In this article we explore career planning tips for new parents.
First of all, congratulations! Whether this is your first or third child, well done you for bringing humans into this wonderful world of ours. I have two children and it feels like yesterday that they were learning to walk and talk. Side note – they are now teenagers and one of them will soon be able to drive! Yes – it is true what they say, it does go very fast.
If you’re a new parent and thinking about restructuring how you engage with work to accomodate the cherubs in your life, this article is for you.
How Can New Parents Navigate Meaningful Work & Parenting?
My cousins, who are 10 years or so younger than me, tell me that, while on leave, they spent a lot of time thinking about their next career move and how to prepare for a potential change into more flexible work or positions in other industries that were more suited to their interests. While they may have enjoyed their work role prior to having children, they see the addition of new family members as an opportunity to reassess their career plans and how they want to integrate their work and family. I did the same thing and, while on maternity leave with my second child, I began my career change and re-trained at Monash University to become an educator.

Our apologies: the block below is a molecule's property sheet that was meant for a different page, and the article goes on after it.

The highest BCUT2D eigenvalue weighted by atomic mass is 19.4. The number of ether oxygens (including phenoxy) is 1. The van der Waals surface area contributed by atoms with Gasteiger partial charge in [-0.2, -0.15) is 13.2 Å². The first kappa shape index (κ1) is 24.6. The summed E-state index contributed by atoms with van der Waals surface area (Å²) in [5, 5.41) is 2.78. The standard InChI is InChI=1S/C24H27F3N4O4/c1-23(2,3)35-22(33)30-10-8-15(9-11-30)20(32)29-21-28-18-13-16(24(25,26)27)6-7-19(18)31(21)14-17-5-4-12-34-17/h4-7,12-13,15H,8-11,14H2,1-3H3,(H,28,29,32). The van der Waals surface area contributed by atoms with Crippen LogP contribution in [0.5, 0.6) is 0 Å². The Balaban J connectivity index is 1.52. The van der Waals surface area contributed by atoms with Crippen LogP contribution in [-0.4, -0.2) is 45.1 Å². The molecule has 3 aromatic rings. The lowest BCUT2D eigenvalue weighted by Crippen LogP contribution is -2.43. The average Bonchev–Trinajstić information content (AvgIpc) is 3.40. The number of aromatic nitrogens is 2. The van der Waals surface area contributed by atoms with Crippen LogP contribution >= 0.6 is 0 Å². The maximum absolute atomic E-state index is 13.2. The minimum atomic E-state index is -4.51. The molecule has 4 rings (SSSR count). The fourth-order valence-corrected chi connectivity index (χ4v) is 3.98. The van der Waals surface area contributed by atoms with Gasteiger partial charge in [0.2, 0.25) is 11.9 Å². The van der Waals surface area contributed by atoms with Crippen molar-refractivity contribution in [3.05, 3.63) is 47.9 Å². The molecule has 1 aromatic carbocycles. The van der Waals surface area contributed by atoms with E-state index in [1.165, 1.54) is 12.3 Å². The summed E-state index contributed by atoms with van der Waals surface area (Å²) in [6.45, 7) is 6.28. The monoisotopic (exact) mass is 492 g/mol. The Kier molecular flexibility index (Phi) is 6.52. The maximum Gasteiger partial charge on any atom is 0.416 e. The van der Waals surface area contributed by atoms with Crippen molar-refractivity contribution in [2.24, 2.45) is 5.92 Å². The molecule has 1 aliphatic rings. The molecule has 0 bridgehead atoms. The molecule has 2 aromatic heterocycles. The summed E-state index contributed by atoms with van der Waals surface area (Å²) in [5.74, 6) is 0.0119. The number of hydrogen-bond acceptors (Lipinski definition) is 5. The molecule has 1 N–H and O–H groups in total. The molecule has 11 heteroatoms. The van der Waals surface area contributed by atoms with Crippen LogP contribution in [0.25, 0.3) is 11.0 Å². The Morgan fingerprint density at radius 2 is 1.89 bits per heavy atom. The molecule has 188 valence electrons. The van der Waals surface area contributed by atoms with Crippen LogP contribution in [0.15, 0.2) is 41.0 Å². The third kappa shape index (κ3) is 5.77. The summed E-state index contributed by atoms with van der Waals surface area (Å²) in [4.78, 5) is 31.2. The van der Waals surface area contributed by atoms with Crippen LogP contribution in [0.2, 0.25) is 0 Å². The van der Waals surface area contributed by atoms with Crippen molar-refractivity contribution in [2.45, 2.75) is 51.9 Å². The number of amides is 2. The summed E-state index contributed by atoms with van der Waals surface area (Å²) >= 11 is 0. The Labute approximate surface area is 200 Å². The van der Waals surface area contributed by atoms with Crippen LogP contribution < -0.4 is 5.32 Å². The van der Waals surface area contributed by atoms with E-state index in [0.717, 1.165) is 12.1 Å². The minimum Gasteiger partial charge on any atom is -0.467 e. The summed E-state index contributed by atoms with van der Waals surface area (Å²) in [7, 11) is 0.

Annabel Crabb’s ‘Men at Work: Australia’s Parenthood Trap’ in the 75th Edition of the Quarterly Essay explores how in the past half-century, women have revolutionised the way they work and live. But men’s lives have changed remarkably little. She asks why. Is it because men don’t want to change? Or is it because, every day in various ways, they are told they shouldn’t?
“Women’s surge into the workplace has been profound over the last century. But it hasn’t been matched by movement in the other direction: while the entrances have been opened to women, the exits are still significantly blocked to men. And if women have benefited from the sentiment that ‘girls can do anything,’ then don’t we similarly owe it to the fathers, mothers and children of the future to ensure that ‘boys can do anything’ means everything from home to work?”
As a mother of two boys, and the wife of a husband who looked after our first born when I returned to work full time after 12 months, I am enjoying helping clients navigate their own answers to these questions as they plan for their role as parents.
The Benefits of Career Planning